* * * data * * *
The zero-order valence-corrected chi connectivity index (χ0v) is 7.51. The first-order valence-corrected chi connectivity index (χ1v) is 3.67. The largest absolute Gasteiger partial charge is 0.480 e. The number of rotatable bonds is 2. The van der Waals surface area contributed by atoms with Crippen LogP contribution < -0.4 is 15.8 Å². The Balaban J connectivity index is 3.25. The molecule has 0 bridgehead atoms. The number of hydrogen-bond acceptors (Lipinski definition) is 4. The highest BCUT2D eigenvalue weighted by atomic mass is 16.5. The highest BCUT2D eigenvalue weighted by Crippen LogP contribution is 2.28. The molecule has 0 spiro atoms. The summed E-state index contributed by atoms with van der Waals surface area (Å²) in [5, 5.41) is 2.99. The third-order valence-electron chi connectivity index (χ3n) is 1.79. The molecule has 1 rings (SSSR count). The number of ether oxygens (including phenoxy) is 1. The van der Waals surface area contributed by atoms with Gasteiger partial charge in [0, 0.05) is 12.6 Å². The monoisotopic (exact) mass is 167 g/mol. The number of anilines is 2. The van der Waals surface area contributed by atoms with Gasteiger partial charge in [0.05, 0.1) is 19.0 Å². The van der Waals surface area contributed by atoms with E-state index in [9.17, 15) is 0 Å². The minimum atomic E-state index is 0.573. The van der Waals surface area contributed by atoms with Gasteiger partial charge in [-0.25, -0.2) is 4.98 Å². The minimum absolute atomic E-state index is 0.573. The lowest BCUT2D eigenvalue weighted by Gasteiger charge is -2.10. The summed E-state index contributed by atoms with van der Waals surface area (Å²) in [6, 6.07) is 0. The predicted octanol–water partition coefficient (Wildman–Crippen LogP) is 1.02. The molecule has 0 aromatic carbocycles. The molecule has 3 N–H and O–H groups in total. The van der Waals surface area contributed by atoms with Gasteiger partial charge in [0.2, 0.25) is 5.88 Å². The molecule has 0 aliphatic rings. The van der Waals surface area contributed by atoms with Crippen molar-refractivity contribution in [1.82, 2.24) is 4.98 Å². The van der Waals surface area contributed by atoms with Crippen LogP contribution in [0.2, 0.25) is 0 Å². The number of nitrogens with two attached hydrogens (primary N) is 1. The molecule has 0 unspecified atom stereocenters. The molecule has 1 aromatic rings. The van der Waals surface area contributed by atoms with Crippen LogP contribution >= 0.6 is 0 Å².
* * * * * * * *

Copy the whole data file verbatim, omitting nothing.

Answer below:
The zero-order valence-corrected chi connectivity index (χ0v) is 7.51. The first-order valence-corrected chi connectivity index (χ1v) is 3.67. The largest absolute Gasteiger partial charge is 0.480 e. The number of rotatable bonds is 2. The van der Waals surface area contributed by atoms with Crippen LogP contribution < -0.4 is 15.8 Å². The Balaban J connectivity index is 3.25. The molecule has 0 bridgehead atoms. The number of hydrogen-bond acceptors (Lipinski definition) is 4. The highest BCUT2D eigenvalue weighted by atomic mass is 16.5. The highest BCUT2D eigenvalue weighted by Crippen LogP contribution is 2.28. The molecule has 0 spiro atoms. The summed E-state index contributed by atoms with van der Waals surface area (Å²) in [5, 5.41) is 2.99. The third-order valence-electron chi connectivity index (χ3n) is 1.79. The molecule has 1 rings (SSSR count). The number of ether oxygens (including phenoxy) is 1. The van der Waals surface area contributed by atoms with Gasteiger partial charge in [0, 0.05) is 12.6 Å². The monoisotopic (exact) mass is 167 g/mol. The number of anilines is 2. The van der Waals surface area contributed by atoms with Gasteiger partial charge in [0.05, 0.1) is 19.0 Å². The van der Waals surface area contributed by atoms with E-state index in [9.17, 15) is 0 Å². The minimum atomic E-state index is 0.573. The van der Waals surface area contributed by atoms with Gasteiger partial charge in [-0.25, -0.2) is 4.98 Å². The minimum absolute atomic E-state index is 0.573. The lowest BCUT2D eigenvalue weighted by Gasteiger charge is -2.10. The summed E-state index contributed by atoms with van der Waals surface area (Å²) in [6, 6.07) is 0. The predicted octanol–water partition coefficient (Wildman–Crippen LogP) is 1.02. The molecule has 0 aromatic carbocycles. The molecule has 3 N–H and O–H groups in total. The van der Waals surface area contributed by atoms with Gasteiger partial charge in [0.2, 0.25) is 5.88 Å². The molecule has 0 aliphatic rings. The van der Waals surface area contributed by atoms with Crippen molar-refractivity contribution in [1.82, 2.24) is 4.98 Å². The van der Waals surface area contributed by atoms with Crippen LogP contribution in [0.2, 0.25) is 0 Å². The number of nitrogens with two attached hydrogens (primary N) is 1. The molecule has 0 unspecified atom stereocenters. The molecule has 1 aromatic rings. The van der Waals surface area contributed by atoms with Crippen LogP contribution >= 0.6 is 0 Å².